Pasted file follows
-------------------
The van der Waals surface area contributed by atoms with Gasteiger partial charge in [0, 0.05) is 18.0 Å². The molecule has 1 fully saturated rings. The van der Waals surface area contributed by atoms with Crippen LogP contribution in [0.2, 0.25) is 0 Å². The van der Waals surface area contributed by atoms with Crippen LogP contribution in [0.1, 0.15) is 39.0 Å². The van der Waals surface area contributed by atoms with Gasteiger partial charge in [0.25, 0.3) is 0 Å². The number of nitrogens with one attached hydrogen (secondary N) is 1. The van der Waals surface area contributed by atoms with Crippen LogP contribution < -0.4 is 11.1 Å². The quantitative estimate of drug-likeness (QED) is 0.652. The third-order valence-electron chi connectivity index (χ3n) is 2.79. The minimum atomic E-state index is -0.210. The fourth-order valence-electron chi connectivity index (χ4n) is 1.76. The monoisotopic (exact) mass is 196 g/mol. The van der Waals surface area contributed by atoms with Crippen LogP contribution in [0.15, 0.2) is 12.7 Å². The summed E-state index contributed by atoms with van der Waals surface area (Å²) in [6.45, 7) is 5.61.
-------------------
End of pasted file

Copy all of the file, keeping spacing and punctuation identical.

The van der Waals surface area contributed by atoms with Gasteiger partial charge in [0, 0.05) is 18.0 Å². The molecule has 1 fully saturated rings. The van der Waals surface area contributed by atoms with Crippen LogP contribution in [0.2, 0.25) is 0 Å². The van der Waals surface area contributed by atoms with Crippen LogP contribution in [0.1, 0.15) is 39.0 Å². The van der Waals surface area contributed by atoms with Gasteiger partial charge in [0.25, 0.3) is 0 Å². The number of nitrogens with one attached hydrogen (secondary N) is 1. The van der Waals surface area contributed by atoms with Crippen LogP contribution < -0.4 is 11.1 Å². The quantitative estimate of drug-likeness (QED) is 0.652. The third-order valence-electron chi connectivity index (χ3n) is 2.79. The minimum atomic E-state index is -0.210. The fourth-order valence-electron chi connectivity index (χ4n) is 1.76. The monoisotopic (exact) mass is 196 g/mol. The van der Waals surface area contributed by atoms with Crippen LogP contribution in [0.15, 0.2) is 12.7 Å². The summed E-state index contributed by atoms with van der Waals surface area (Å²) in [6.45, 7) is 5.61.